Taking an Online Course?

Online classes have been around for years and through advancements in technology, they are continuing to be commonly utilized. Online classes aren’t better or worse than traditional classes – they just offer a different blend of challenges for the average student. There are advantages and disadvantages to taking classes online, but you shouldn’t allow some of these traits to affect how you attend online classes.

Here are a few tips to guide you through your online course

First, you should check the school’s website for the recommended software and hardware for the course of study. An online course may require students to stream a podcast or participate in a video conference. So make sure you have all the necessary apps and tools to start the course. Also, use reliable Wi-Fi. You don’t want your internet to cut in the middle of an important lecture or a major test. Have a backup place to go, if your home internet cuts out.

The greatest advantage of online classes is also one of their greatest weaknesses. Taking a class online generally doesn’t require you to be at a certain place at a certain time, so you have more flexibility. But this can lead you to easily mismanage your time and procrastinate. Follow a consistent schedule and set goals to remain on track.

One misconception is that it’s easier to take an online class, because you can do it at your own pace. Yes, you do have more flexibility, but it’s not any easier. Most accredited online courses are just as difficult as their in-person classes. If you underestimate the difficulty of a class, you’ll be less likely to succeed. Go into your online classes expecting something challenging, and meet that challenge accordingly.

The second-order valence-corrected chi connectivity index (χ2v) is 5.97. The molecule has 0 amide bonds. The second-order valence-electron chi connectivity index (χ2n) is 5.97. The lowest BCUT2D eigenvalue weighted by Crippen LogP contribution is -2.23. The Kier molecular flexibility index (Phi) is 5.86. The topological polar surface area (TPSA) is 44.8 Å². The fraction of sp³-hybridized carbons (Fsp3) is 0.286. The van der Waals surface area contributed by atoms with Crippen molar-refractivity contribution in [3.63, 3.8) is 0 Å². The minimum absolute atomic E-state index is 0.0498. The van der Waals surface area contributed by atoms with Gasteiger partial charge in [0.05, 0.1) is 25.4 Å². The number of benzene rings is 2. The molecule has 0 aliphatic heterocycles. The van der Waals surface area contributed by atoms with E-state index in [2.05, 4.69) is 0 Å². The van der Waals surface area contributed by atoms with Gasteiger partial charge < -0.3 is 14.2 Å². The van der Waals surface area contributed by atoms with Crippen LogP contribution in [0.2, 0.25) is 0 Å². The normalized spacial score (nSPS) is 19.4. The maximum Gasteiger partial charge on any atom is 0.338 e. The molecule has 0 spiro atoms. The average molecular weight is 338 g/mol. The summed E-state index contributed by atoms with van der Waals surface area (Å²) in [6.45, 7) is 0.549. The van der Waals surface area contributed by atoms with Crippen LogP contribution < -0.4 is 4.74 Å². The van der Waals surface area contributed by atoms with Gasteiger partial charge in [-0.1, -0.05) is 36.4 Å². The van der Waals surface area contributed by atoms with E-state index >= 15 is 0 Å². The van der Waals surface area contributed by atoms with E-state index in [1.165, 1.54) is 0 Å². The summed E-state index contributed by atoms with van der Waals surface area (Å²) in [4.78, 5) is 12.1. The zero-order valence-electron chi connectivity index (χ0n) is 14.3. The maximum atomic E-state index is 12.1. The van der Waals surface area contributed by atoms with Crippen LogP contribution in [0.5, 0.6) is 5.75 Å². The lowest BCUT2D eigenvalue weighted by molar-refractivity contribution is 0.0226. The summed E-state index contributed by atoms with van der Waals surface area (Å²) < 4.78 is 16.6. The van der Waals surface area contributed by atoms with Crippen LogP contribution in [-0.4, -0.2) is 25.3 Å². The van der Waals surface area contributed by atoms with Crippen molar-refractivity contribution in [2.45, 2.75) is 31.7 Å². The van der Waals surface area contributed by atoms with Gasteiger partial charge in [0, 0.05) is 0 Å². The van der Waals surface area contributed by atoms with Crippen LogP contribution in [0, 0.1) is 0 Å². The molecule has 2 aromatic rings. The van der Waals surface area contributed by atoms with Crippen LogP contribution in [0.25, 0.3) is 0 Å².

When you’re online, all the information and entertainment in the world is right in-front of you—and that can be a major distraction. When you’re in the middle of an uninteresting lecture, you’ll be tempted to use social media, read an article, or find some other excuse that make you drift off. Avoid getting distracted.

Lastly, learning online shouldn’t mean working in isolation. Most online programs have academic counselors to help struggling students. Also, students should network with classmates virtually – via social media and course forums and in person when possible. Take the college online experience offline by meeting up with classmates that are nearby.

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